Should Social Scientific Debate occur outside Academic Journals?
Posted by Stephen Dunne in School of Business Blog on January 14, 2015
Lecturer in Social Theory and Consumption at the School, Stephen Dunne, attempts to renew a recent academic argument through a more accessible medium Social scientists engage in debates which matter to people other than themselves. Very often, however, those potentially publicly meaningful debates preside within academic journals which regularly assume a lot of terminological familiarity and disposable […]
Posted in Uncategorized | Tagged Academia, Academic Freedom, Academic Journals, Blogging, Centre for Philosophy and Political Economy (CPPE), Critique, Debate, Jargon, Leicester Sociology, Michel Foucault, Norbert Elias, Open Access, Open Access Publishing, Pay Wall, Philosophy, Political Philosophy, Public Debate, Publishing, Rhetoric, Social Science, Sociology, The Civilising Process | 1 Response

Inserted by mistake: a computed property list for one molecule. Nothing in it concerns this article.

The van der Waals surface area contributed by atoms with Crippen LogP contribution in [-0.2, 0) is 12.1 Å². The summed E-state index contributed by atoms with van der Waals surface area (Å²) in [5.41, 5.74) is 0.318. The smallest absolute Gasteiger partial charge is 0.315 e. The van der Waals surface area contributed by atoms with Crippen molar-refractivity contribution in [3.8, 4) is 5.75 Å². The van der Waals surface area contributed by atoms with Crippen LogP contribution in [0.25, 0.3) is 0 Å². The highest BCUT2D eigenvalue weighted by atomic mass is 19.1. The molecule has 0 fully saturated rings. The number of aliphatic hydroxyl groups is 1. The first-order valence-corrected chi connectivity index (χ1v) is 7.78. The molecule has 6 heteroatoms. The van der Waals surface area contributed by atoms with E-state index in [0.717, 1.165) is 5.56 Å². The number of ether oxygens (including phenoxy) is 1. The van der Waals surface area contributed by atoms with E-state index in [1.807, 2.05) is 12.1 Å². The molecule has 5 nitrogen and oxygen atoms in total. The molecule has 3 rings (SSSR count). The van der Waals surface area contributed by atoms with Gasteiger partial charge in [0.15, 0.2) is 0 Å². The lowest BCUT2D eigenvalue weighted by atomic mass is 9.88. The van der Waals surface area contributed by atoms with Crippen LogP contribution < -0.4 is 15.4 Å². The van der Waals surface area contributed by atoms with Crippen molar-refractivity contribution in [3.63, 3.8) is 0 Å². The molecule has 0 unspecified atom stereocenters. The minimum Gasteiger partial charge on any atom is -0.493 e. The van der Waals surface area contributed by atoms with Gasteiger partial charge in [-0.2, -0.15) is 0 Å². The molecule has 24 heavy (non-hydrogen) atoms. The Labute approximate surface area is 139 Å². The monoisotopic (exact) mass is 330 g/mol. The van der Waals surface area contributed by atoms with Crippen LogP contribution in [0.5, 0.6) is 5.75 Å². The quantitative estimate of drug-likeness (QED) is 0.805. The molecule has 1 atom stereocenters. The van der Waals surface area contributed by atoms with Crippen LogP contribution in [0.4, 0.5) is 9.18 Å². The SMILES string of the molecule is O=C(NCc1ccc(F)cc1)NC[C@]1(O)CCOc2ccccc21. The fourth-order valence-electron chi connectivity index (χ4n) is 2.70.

Boost for Research on Work and Employment
Posted by Melanie Simms in School of Business Blog on March 12, 2014
March 2014 saw the announcement of no less than eleven (11) separate investments into projects within the broad area of work and employment. The small grants of up to £2,500 will further boost the School of Management’s profile in this area since it merged with the Centre for Labour Market Studies (CLMS). Some of the […]
Posted in Uncategorized | Tagged Anarchism, Austerity, Bob Carter, Car Wash, Centre for Labour Market Studies (CLMS), Chris Grocott, Distance Learning, Elke Weik, Foxconn, Funding, Future Research, Gibraltar, Glynne Williams, Grey Economy, Heidi Ashton, Henrietta O' Connor, Heritage, History, Ian Clark, Jo Grady, John Goodwin, Katharine Venter, Library Sector, Management Pedagogy, Martin Quinn, NHS, Norbert Elias, Older Workers, Paradata and Marginalia, Paul Brook, Performance Management, Richard Courtney, Rutvica Andrijasevic, Sarah Robinson, Student Experience, Trade Unionism, Turkey, Vanessa Beck, Will Green, Wine, Work and Employment, Workplace Employment Relations Survey (WERS), World Congress of the International Sociological Association, Young Workers | Leave a response